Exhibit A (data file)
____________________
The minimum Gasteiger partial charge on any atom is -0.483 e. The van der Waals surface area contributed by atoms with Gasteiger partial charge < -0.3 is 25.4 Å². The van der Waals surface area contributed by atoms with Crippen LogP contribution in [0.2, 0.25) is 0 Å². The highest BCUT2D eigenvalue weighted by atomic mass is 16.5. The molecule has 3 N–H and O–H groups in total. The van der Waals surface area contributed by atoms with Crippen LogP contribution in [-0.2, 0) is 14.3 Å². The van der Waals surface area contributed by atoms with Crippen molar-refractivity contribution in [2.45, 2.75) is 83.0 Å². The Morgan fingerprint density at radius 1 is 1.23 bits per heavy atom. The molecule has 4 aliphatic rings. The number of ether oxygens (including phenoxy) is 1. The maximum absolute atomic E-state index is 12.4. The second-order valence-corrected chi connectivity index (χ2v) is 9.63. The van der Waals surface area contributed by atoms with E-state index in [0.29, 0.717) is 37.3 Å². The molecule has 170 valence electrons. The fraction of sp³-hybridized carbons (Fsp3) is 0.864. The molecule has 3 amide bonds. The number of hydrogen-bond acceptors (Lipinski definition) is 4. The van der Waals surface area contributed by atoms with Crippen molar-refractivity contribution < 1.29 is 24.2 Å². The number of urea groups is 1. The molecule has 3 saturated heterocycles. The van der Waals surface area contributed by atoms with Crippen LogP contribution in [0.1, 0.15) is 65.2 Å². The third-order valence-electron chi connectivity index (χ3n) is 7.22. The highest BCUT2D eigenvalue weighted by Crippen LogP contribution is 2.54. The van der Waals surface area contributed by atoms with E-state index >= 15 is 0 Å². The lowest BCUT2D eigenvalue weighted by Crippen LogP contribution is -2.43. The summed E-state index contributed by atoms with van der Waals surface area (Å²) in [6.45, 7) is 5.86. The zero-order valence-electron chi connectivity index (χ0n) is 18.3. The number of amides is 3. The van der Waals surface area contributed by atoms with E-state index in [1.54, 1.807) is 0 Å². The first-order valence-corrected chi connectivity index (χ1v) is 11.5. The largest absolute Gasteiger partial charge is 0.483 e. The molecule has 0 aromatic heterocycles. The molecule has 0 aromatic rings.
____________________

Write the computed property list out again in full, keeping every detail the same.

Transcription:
The minimum Gasteiger partial charge on any atom is -0.483 e. The van der Waals surface area contributed by atoms with Gasteiger partial charge < -0.3 is 25.4 Å². The van der Waals surface area contributed by atoms with Crippen LogP contribution in [0.2, 0.25) is 0 Å². The highest BCUT2D eigenvalue weighted by atomic mass is 16.5. The molecule has 3 N–H and O–H groups in total. The van der Waals surface area contributed by atoms with Crippen LogP contribution in [-0.2, 0) is 14.3 Å². The van der Waals surface area contributed by atoms with Crippen molar-refractivity contribution in [2.45, 2.75) is 83.0 Å². The Morgan fingerprint density at radius 1 is 1.23 bits per heavy atom. The molecule has 4 aliphatic rings. The number of ether oxygens (including phenoxy) is 1. The maximum absolute atomic E-state index is 12.4. The second-order valence-corrected chi connectivity index (χ2v) is 9.63. The van der Waals surface area contributed by atoms with E-state index in [0.29, 0.717) is 37.3 Å². The molecule has 170 valence electrons. The fraction of sp³-hybridized carbons (Fsp3) is 0.864. The molecule has 3 amide bonds. The number of hydrogen-bond acceptors (Lipinski definition) is 4. The van der Waals surface area contributed by atoms with Crippen molar-refractivity contribution < 1.29 is 24.2 Å². The number of urea groups is 1. The molecule has 3 saturated heterocycles. The van der Waals surface area contributed by atoms with Crippen LogP contribution in [0.1, 0.15) is 65.2 Å². The third-order valence-electron chi connectivity index (χ3n) is 7.22. The highest BCUT2D eigenvalue weighted by Crippen LogP contribution is 2.54. The van der Waals surface area contributed by atoms with E-state index >= 15 is 0 Å². The lowest BCUT2D eigenvalue weighted by Crippen LogP contribution is -2.43. The summed E-state index contributed by atoms with van der Waals surface area (Å²) in [6.45, 7) is 5.86. The zero-order valence-electron chi connectivity index (χ0n) is 18.3. The number of amides is 3. The van der Waals surface area contributed by atoms with E-state index in [1.54, 1.807) is 0 Å². The first-order valence-corrected chi connectivity index (χ1v) is 11.5. The largest absolute Gasteiger partial charge is 0.483 e. The molecule has 0 aromatic heterocycles. The molecule has 0 aromatic rings.